From Long-Distance Trade to the Global Lives of Things: Writing the History of Early Modern Trade and Material Culture

in Journal of Early Modern History
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Until quite recently, the field of early modern history largely focused on Europe. The overarching narrative of the early modern world began with the European “discoveries,” proceeded to European expansion overseas, and ended with an exploration of the factors that led to the “triumph of Europe.” When the Journal of Early Modern History was established in 1997, the centrality of Europe in the emergence of early modern forms of capitalism continued to be a widely held assumption. Much has changed in the last twenty years, including the recognition of the significance of consumption in different parts of the early modern world, the spatial turn, the emergence of global history, and the shift from the study of trade to the commodities themselves.

From Long-Distance Trade to the Global Lives of Things: Writing the History of Early Modern Trade and Material Culture

in Journal of Early Modern History

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References

2

Herman Van der Wee“Structural Changes in European Long-Distance Trade, and Particularly in the Reexport Trade from South to North, 1350-1750,” in The Rise of Merchant Empires14-33; Niels Steensgaard “The Growth and Composition of the Long-Distance Trade of England and the Dutch Republic before 1750” in The Rise of Merchant Empires 102-52; The importance of comparative methodologies is also spelled out in the short editorial that accompanies the first part of the first volume of the jemh. See James D. Tracy “From the Editors” Journal of Early Modern History 1 (January 1997): 1.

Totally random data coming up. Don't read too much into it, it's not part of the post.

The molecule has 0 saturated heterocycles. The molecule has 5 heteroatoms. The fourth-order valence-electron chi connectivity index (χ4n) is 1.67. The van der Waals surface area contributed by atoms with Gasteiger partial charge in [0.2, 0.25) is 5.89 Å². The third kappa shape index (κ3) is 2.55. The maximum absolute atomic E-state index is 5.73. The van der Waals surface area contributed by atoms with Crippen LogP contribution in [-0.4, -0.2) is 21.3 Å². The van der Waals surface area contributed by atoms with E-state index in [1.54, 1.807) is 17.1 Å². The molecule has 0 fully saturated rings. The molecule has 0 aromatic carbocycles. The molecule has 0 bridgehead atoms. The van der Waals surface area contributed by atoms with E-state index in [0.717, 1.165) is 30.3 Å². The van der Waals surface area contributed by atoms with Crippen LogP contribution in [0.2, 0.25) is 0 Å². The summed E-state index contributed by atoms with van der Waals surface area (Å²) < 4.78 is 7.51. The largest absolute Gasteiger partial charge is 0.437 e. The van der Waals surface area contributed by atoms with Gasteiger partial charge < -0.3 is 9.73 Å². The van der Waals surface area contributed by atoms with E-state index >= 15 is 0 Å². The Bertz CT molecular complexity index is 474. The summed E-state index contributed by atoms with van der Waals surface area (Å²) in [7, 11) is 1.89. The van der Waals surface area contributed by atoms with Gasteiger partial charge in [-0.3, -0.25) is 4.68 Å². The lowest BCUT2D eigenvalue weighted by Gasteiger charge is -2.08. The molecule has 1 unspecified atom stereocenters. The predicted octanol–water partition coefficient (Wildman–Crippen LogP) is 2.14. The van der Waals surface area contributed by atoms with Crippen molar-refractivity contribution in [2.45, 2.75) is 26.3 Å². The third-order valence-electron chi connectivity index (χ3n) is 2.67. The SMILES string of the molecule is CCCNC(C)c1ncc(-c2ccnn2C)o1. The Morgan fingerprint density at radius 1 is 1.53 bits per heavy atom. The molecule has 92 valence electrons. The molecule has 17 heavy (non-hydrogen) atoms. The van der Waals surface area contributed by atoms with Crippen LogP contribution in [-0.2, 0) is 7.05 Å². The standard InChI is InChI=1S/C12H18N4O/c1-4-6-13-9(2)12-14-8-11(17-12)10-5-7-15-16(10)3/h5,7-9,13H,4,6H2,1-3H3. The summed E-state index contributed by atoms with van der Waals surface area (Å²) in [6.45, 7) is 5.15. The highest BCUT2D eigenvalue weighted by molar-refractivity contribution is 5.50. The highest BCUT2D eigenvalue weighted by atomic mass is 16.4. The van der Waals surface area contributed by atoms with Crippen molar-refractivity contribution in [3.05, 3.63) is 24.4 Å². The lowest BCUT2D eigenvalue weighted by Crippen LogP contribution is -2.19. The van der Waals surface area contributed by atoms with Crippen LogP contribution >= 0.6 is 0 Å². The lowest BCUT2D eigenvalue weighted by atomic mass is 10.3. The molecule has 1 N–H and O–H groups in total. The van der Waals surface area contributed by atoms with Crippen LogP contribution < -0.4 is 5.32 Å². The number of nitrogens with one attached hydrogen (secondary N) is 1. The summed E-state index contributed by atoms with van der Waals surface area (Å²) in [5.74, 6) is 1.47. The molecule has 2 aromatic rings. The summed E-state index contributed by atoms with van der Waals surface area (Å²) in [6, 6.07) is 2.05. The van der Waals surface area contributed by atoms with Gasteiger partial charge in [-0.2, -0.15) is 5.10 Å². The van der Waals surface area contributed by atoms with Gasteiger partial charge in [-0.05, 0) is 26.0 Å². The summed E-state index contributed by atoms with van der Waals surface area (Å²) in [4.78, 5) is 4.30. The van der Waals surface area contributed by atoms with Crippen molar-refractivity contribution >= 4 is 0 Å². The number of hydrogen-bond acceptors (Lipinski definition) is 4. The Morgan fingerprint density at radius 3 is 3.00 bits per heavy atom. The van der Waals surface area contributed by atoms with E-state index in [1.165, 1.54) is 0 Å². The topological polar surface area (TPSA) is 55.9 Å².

4

Gungwu Wang“Merchants without Empire: The Hokkien Sojourning Communities,” in The Rise of Merchant Empires400-422; Irfan Habib “Merchant Communities in Precolonial India” in The Rise of Merchant Empires 371-99.

11

Tracy“From the Editors” 1.

13

See for example Randolph Starn“The Early Modern Muddle,” Journal of Early Modern History 6 (2002): 296-307; The colonial roots of European modernity are discussed in Jorge Cañizares Esguerra “Spanish America in Eighteenth-Century European Travel Compilations: A New ‘Art of Reading’ and the Transition To Modernity” Journal of Early Modern History 2 (1998): 329-49; The following review discusses the issue briefly for the Ottoman empire: James E. Baldwin “Tezcan Baki. The Second Ottoman Empire: Political and Social Transformation in the Early Modern World [Cambridge Studies in Islamic Civilization] (Cambridge 2010)” Journal of Early Modern History 16 (2012): 451-53.

20

Eric S. Casino and Myongsup Shin“South China Sea or ‘Asian Mediterranean Sea’: Re-Conceptualizing a Common Regional Maritime Zone,” International Area Studies Review 2 (1999): 43-64; Angela Schottenhammer ed. The East Asian Mediterranean: Maritime Crossroads of Culture Commerce and Human Migration East Asian Economic and Socio-Cultural Studies. East Asian Maritime History 6 (Wiesbaden 2008); François Gipouloux The Asian Mediterranean: Port Cities and Trading Networks in China Japan and Southeast Asia 13th-21st Century (Cheltenham 2011).

22

Peregrine Horden and Nicholas Purcell“The Mediterranean and ‘the New Thalassology’,” The American Historical Review 111 (6 January 2006): 722-40; M. P. M. Vink “Indian Ocean Studies and the ‘New Thalassology’” Journal of Global History 2 (2007): 41-62.